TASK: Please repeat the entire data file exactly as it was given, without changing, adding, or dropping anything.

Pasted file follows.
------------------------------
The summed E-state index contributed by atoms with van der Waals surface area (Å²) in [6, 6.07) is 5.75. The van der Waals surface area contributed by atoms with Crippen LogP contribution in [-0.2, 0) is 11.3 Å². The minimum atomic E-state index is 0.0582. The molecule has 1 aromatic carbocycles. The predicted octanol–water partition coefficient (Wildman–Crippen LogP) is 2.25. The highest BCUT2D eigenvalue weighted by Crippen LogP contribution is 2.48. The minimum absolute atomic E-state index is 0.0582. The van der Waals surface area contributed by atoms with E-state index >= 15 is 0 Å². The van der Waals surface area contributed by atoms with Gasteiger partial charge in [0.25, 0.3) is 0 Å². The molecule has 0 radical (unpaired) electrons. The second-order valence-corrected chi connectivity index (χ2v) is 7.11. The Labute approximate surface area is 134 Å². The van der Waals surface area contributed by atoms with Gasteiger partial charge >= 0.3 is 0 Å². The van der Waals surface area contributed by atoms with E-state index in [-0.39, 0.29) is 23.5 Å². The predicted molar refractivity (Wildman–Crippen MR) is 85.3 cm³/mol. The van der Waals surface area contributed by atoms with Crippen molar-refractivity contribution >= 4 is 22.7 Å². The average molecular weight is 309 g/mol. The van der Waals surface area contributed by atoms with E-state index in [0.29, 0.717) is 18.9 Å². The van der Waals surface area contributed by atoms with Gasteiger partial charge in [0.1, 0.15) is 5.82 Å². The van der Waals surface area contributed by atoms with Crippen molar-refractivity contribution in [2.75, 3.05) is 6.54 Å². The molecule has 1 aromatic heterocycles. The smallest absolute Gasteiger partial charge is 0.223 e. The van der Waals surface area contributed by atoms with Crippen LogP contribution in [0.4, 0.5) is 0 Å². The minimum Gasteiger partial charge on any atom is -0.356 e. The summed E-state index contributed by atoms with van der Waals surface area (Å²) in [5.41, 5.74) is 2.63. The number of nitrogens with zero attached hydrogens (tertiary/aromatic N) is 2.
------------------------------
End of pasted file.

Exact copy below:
The summed E-state index contributed by atoms with van der Waals surface area (Å²) in [6, 6.07) is 5.75. The van der Waals surface area contributed by atoms with Crippen LogP contribution in [-0.2, 0) is 11.3 Å². The minimum atomic E-state index is 0.0582. The molecule has 1 aromatic carbocycles. The predicted octanol–water partition coefficient (Wildman–Crippen LogP) is 2.25. The highest BCUT2D eigenvalue weighted by Crippen LogP contribution is 2.48. The minimum absolute atomic E-state index is 0.0582. The van der Waals surface area contributed by atoms with E-state index >= 15 is 0 Å². The van der Waals surface area contributed by atoms with Gasteiger partial charge in [0.25, 0.3) is 0 Å². The molecule has 0 radical (unpaired) electrons. The second-order valence-corrected chi connectivity index (χ2v) is 7.11. The Labute approximate surface area is 134 Å². The van der Waals surface area contributed by atoms with Gasteiger partial charge >= 0.3 is 0 Å². The van der Waals surface area contributed by atoms with E-state index in [-0.39, 0.29) is 23.5 Å². The predicted molar refractivity (Wildman–Crippen MR) is 85.3 cm³/mol. The van der Waals surface area contributed by atoms with Crippen molar-refractivity contribution >= 4 is 22.7 Å². The average molecular weight is 309 g/mol. The van der Waals surface area contributed by atoms with E-state index in [0.29, 0.717) is 18.9 Å². The van der Waals surface area contributed by atoms with Gasteiger partial charge in [0.1, 0.15) is 5.82 Å². The van der Waals surface area contributed by atoms with Crippen molar-refractivity contribution in [2.75, 3.05) is 6.54 Å². The molecule has 1 aromatic heterocycles. The smallest absolute Gasteiger partial charge is 0.223 e. The van der Waals surface area contributed by atoms with Crippen LogP contribution in [0.4, 0.5) is 0 Å². The minimum Gasteiger partial charge on any atom is -0.356 e. The summed E-state index contributed by atoms with van der Waals surface area (Å²) in [5.41, 5.74) is 2.63. The number of nitrogens with zero attached hydrogens (tertiary/aromatic N) is 2.